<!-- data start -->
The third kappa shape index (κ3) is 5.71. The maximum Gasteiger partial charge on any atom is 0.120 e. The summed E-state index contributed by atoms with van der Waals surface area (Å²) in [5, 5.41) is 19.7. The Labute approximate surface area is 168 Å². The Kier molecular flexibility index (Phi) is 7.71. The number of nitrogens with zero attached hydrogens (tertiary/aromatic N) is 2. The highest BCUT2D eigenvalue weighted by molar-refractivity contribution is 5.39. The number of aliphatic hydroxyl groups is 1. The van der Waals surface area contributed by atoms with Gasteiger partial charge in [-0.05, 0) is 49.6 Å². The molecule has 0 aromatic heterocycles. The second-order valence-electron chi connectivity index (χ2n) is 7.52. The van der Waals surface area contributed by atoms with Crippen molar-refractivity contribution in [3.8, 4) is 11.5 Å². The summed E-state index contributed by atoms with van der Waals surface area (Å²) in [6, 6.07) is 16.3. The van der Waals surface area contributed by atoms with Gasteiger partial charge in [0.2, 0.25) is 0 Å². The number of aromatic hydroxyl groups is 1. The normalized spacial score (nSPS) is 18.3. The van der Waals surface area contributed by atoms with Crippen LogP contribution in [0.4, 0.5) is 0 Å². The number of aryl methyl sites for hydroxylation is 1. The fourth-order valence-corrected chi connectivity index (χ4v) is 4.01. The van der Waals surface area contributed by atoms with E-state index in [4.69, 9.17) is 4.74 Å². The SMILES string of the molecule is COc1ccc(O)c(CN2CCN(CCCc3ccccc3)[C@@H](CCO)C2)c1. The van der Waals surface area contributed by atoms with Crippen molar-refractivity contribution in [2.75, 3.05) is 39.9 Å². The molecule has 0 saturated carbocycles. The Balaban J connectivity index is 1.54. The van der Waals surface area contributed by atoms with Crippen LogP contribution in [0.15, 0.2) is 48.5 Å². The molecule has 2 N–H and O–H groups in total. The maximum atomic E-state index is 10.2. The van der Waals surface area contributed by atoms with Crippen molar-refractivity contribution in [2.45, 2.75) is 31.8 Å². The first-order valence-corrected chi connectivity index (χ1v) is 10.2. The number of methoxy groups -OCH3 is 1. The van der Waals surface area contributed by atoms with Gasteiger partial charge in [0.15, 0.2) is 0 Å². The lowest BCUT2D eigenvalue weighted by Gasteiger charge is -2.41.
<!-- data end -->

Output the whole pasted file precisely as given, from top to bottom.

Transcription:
The third kappa shape index (κ3) is 5.71. The maximum Gasteiger partial charge on any atom is 0.120 e. The summed E-state index contributed by atoms with van der Waals surface area (Å²) in [5, 5.41) is 19.7. The Labute approximate surface area is 168 Å². The Kier molecular flexibility index (Phi) is 7.71. The number of nitrogens with zero attached hydrogens (tertiary/aromatic N) is 2. The highest BCUT2D eigenvalue weighted by molar-refractivity contribution is 5.39. The number of aliphatic hydroxyl groups is 1. The van der Waals surface area contributed by atoms with Gasteiger partial charge in [-0.05, 0) is 49.6 Å². The molecule has 0 aromatic heterocycles. The second-order valence-electron chi connectivity index (χ2n) is 7.52. The van der Waals surface area contributed by atoms with Crippen molar-refractivity contribution in [3.8, 4) is 11.5 Å². The summed E-state index contributed by atoms with van der Waals surface area (Å²) in [6, 6.07) is 16.3. The van der Waals surface area contributed by atoms with Gasteiger partial charge in [0.2, 0.25) is 0 Å². The number of aromatic hydroxyl groups is 1. The normalized spacial score (nSPS) is 18.3. The van der Waals surface area contributed by atoms with Crippen LogP contribution in [0.4, 0.5) is 0 Å². The number of aryl methyl sites for hydroxylation is 1. The fourth-order valence-corrected chi connectivity index (χ4v) is 4.01. The van der Waals surface area contributed by atoms with E-state index in [4.69, 9.17) is 4.74 Å². The SMILES string of the molecule is COc1ccc(O)c(CN2CCN(CCCc3ccccc3)[C@@H](CCO)C2)c1. The van der Waals surface area contributed by atoms with Crippen molar-refractivity contribution in [2.75, 3.05) is 39.9 Å². The molecule has 0 saturated carbocycles. The Balaban J connectivity index is 1.54. The van der Waals surface area contributed by atoms with Crippen LogP contribution in [0.15, 0.2) is 48.5 Å². The molecule has 2 N–H and O–H groups in total. The maximum atomic E-state index is 10.2. The van der Waals surface area contributed by atoms with Crippen molar-refractivity contribution in [2.45, 2.75) is 31.8 Å². The first-order valence-corrected chi connectivity index (χ1v) is 10.2. The number of methoxy groups -OCH3 is 1. The van der Waals surface area contributed by atoms with Gasteiger partial charge in [0.15, 0.2) is 0 Å². The lowest BCUT2D eigenvalue weighted by Gasteiger charge is -2.41.